An important cause of pes planus: the posterior tibial tendon dysfunction

  • Kemal Erol Department of Physical Medicine and Rehabilitation, State Hospital, Nevsehir, Turkey.
  • Ali Yavuz Karahan | ayk222@hotmail.com Department of Physical Medicine and Rehabilitation, Beyhekim State Hospital, Konya, Turkey.
  • Ülkü Kerimoğlu Radiology Department, Necmettin Erbakan University, Konya, Turkey.
  • Banu Ordahan Department of Physical Medicine and Rehabilitation, Beyhekim State Hospital, Konya, Turkey.
  • Levent Tekin Department of Physical Medicine and Rehabilitation, Beyhekim State Hospital, Konya, Turkey.
  • Muhammed Şahin Physical Medicine and Rehabilitation Department, Necmettin Erbakan University, Konya, Turkey.
  • Ercan Kaydok Department of Physical Medicine and Rehabilitation, State Hospital, Nigde, Turkey.

Abstract

Posterior tibial tendon dysfunction (PTTD) is an important cause of acquired pes planus that frequently observed in adults. Factors that play a role in the development of PTTD such as age-related tendon degeneration, inflammatory arthritis, hypertension, diabetes mellitus, obesity, peritendinous injections and more rarely acute traumatic rupture of the tendon. PTT is the primary dynamic stabilizer of medial arch of the foot. Plantar flexion and inversion of the foot occurs with contraction of tibialis posterior tendon, and arch of the foot becomes elaveted while midtarsal joints are locked and midfoot-hindfoot sets as rigid. Thus, during the walk gastrocnemius muscle works more efficiently. If the PTT does not work in the order, other foot ligaments and joint capsule would be increasingly weak and than pes planus occurs. We present a 10-yearold female patient diagnosed as PTTD and conservative treatment with review of the current literature.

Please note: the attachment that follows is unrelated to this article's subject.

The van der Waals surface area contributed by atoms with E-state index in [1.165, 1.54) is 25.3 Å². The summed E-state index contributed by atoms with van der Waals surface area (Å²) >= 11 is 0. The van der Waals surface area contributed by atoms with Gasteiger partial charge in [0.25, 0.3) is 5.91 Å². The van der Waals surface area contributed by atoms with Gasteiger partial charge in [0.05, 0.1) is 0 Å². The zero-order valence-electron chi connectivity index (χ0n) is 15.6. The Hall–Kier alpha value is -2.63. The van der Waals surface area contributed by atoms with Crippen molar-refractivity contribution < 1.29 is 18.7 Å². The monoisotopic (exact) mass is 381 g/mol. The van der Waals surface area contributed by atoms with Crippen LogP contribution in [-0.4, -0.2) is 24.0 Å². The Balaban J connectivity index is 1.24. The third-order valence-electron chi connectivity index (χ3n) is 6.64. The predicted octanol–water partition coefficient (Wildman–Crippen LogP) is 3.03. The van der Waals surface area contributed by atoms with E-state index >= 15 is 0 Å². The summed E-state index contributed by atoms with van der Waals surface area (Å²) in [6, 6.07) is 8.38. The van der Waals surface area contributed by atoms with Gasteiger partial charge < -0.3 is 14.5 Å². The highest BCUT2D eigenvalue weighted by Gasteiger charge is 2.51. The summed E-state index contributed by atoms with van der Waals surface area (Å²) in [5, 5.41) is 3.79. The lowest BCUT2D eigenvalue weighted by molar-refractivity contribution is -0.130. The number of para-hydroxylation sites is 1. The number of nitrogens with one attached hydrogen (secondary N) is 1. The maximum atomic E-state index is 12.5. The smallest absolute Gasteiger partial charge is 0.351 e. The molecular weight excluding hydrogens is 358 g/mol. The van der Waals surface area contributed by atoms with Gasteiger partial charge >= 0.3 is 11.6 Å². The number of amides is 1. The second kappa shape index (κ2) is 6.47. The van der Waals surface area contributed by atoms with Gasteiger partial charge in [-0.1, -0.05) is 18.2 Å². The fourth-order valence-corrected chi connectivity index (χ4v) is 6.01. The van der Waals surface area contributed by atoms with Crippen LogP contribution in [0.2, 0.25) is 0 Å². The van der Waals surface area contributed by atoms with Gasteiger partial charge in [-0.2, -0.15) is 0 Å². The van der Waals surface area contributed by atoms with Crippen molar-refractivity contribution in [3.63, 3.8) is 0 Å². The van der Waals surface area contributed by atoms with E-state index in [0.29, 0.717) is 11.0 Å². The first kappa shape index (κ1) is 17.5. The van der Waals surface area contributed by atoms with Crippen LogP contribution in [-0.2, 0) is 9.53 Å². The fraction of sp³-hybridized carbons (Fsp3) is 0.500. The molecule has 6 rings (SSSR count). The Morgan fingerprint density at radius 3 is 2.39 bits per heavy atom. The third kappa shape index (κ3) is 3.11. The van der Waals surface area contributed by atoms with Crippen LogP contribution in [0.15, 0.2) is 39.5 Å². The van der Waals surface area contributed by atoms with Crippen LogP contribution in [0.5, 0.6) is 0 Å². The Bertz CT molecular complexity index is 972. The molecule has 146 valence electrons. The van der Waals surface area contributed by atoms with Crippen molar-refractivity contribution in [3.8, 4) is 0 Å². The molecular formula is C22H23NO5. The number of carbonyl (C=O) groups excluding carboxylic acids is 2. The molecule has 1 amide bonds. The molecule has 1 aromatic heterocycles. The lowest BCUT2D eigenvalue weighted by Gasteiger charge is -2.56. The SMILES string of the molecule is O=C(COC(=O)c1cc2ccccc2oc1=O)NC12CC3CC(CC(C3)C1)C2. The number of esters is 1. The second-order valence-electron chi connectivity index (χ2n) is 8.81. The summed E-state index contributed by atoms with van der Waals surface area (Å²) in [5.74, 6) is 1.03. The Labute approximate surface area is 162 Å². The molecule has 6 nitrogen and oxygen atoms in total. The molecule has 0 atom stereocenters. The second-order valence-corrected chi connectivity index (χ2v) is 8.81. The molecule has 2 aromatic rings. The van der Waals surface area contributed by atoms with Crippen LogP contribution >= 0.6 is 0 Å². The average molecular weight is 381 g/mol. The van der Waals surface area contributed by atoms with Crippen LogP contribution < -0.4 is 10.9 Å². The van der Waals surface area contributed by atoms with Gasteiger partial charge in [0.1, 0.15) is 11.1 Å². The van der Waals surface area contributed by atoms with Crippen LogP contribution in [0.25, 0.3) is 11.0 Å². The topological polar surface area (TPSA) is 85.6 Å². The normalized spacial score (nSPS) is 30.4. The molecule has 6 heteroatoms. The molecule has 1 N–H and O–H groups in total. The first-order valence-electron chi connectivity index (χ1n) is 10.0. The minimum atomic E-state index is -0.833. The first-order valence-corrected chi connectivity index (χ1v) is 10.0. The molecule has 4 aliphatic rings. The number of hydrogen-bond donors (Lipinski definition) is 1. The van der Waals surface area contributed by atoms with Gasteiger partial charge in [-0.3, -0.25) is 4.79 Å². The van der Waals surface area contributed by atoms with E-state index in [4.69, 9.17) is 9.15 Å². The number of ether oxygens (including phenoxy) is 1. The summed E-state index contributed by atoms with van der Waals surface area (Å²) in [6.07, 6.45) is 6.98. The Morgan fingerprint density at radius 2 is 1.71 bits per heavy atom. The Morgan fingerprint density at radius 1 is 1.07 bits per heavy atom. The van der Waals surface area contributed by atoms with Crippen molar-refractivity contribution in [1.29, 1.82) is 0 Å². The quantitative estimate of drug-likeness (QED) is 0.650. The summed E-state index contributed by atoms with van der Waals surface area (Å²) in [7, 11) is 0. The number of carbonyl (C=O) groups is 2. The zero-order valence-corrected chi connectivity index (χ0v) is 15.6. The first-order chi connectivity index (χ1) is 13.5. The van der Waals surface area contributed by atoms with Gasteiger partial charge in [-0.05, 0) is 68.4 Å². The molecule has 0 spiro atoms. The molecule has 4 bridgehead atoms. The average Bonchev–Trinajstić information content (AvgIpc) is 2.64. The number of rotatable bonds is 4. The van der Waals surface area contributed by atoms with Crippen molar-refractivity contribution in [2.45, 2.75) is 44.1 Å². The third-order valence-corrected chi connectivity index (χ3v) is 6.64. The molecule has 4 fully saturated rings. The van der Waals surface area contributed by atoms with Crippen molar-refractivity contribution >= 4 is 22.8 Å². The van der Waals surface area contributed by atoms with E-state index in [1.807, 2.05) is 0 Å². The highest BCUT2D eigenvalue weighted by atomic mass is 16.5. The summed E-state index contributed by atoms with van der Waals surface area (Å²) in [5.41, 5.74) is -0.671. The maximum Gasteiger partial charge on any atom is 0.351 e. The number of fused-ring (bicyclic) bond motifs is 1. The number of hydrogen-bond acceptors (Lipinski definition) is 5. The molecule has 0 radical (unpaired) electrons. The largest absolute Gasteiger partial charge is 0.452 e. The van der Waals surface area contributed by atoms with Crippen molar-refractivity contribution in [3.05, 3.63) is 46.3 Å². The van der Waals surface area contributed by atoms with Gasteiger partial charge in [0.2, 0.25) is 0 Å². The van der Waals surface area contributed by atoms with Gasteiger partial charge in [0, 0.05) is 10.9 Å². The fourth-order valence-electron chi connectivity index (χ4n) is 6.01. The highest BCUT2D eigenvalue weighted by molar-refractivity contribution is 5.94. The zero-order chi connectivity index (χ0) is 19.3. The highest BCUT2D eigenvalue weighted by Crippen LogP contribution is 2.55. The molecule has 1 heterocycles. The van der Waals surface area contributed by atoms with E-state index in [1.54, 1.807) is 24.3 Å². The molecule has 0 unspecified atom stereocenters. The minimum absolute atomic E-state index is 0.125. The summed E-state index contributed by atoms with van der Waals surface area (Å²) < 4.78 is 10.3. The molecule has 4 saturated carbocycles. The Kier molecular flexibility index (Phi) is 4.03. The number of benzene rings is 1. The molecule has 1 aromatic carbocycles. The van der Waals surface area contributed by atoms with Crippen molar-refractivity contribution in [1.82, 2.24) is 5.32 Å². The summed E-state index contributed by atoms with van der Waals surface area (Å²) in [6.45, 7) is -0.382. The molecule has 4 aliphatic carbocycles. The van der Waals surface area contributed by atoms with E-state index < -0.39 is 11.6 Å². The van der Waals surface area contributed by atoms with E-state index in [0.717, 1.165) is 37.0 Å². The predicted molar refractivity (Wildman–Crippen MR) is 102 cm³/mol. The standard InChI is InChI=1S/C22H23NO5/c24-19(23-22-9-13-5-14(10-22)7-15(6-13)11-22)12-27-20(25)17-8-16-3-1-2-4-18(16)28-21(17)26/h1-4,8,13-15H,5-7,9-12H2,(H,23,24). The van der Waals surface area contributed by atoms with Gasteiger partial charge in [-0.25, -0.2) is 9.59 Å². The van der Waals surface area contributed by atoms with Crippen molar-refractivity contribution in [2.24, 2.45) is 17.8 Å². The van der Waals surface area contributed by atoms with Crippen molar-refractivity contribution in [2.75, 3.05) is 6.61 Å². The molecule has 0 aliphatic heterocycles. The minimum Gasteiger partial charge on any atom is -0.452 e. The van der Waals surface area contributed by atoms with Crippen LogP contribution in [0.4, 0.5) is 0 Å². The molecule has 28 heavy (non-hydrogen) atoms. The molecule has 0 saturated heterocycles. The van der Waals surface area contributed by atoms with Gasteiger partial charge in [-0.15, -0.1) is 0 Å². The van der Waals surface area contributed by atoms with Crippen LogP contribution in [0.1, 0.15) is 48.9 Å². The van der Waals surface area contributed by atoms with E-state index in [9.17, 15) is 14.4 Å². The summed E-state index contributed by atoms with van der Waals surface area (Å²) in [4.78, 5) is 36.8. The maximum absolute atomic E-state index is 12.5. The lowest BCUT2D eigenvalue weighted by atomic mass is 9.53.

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Published
2015-02-05
Section
Case Reports
Keywords:
posterior tibial tendon, dysfunction, pes planus, treatment, child.
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How to Cite
Erol, K., Karahan, A., Kerimoğlu, Ülkü, Ordahan, B., Tekin, L., Şahin, M., & Kaydok, E. (2015). An important cause of pes planus: the posterior tibial tendon dysfunction. Clinics and Practice, 5(1). https://doi.org/10.4081/cp.2015.699